New Traps: Ochre Jelly Dust and many more!
New Special Ability: Third Eye of Fear
New Feats: Fused Weapon Fighting and Colorless Mercantile
This pdf is 121 pages long, 1 page front cover, 1 page editorial, 1 page ToC, 1 page SRD, 1 page back cover, leaving a whopping 116 pages of content, so let's check this out!
This being an adventure-review, the following contains SPOILERS. Potential players might wish to jump to the conclusion.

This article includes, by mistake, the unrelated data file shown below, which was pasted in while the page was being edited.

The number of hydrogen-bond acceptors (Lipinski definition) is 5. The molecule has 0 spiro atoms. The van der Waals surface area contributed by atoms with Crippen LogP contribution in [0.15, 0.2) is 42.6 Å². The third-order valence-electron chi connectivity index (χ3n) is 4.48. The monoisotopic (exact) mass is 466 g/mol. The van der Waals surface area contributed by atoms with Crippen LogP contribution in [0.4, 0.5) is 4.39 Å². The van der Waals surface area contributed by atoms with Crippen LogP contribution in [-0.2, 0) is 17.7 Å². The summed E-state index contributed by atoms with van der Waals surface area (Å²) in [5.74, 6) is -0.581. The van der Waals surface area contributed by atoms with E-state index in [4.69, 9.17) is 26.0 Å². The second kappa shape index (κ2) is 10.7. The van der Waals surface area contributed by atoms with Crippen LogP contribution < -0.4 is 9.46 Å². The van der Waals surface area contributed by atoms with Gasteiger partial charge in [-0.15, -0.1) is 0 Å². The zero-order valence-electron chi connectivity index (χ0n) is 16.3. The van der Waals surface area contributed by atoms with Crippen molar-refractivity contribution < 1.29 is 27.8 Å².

All right, still here? The underdark is boiling from the flames of war - Maelora of House Gullion (nice tribute to fellow review KTFish7, I assume?) has taken control over the drow trade-hub of Holoth via an interesting coup d'état - allying herself with the alien Vidre and siphoning power from an artifact granted by these enigmatic, crystalline schemers, she indeed triumphed and funneled the souls of her captives through the artifact to gain immense power. Unbeknown to her, half of the souls have been funneled to the greedy clutches of the alien Vidre and sacrifices have started to become harder and harder to come by. Not one to be dictated what to do, the matron managed to sever the binding ties and arcane entwinements of the pact between her and the Vidre via the Spider-Goddess' help (we're looking at old-school drow here, obviously) for the promise of a conquest of the worlds above - the goddess has spoken and so it shall be done. The Vidre, meanwhile, prepare for war - their thirst for souls must be slaked.